African schoolchild plays splashing water from the tap placed outside in the schoolyard.

Scenarios for the Future of Water in South Africa

The water crisis in South Africa is dire. Many areas of South Africa are, quite literally, running out of usable water. Cape Town, one of the country’s top tourist destinations, is coping with its worst drought in more than a hundred years. The city was declared a disaster area in March 2017, and the water shortage has become so intense that citizens fear the taps will soon run dry.

The numbers tell the story:

  • Ninety-eight percent of the available water supply is currently being used.
  • Water usage is expected to grow at a rate of 1% annually, driven by population growth and economic development.
  • Water demand is expected to exceed supply by 17% in 2030.

Despite the severe drought, demand for water remains high, driven primarily by increased production in agriculture (63%) and industrial sectors (11%), such as manufacturing and mining. Domestic needs, too, account for a large percentage of demand (26%), owing to rising income levels and population growth. Whether for businesses or homes, excessive water use is a problem that sucks water sources dry. In addition, irresponsible agricultural and industrial practices continue to harm water quality. This, in turn, damages downstream ecosystems, like wetlands, that serve to mitigate pollution, droughts, floods, and other environmental damage.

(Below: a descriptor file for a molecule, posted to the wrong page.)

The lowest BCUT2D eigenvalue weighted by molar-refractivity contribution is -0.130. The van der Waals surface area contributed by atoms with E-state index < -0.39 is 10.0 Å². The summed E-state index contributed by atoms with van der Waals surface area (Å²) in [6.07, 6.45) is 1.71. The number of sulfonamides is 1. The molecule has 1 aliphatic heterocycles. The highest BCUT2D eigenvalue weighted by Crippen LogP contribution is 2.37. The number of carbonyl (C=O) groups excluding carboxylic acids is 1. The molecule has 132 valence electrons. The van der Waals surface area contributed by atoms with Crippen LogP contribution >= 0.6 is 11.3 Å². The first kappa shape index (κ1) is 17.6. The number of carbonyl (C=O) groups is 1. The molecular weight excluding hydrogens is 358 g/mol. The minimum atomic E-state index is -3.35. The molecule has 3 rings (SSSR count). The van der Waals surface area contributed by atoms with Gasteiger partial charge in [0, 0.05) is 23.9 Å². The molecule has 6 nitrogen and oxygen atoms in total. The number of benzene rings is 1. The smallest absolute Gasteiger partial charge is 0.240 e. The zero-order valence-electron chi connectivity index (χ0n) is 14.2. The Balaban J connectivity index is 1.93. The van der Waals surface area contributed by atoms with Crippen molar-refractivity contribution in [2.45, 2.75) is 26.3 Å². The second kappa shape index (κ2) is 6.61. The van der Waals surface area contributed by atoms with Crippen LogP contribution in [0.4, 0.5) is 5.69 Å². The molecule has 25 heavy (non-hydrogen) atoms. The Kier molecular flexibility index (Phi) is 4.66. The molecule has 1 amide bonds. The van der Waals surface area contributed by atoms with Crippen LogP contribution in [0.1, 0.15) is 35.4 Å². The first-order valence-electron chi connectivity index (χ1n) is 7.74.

We need to reverse this vicious cycle before it’s too late. Water shortages, poor-quality water, and damaged ecosystems all pose significant risk to people’s livelihoods and businesses’ bottom lines. To balance critical needs—such as safeguarding the supply of fresh drinking water and managing thirsty crops—we must think creatively about the future.

To explore possible water futures, the World Wide Fund for Nature–South Africa, supported by The Boston Consulting Group, hosted a Future of Water workshop in South Africa in early 2017. The workshop convened a diverse group of key water users from the national government, academia, NGOs, mining, technology, finance, insurance, agriculture, beverage, and more to discuss specific scenarios—a powerful tool to help individuals, companies, and governments stretch their thinking and tackle uncertainty in what lies ahead.

Source & Credit : bcg

Facebook
Pinterest
Twitter
Email

Comments

Leave a Comment

Your email address will not be published. Required fields are marked *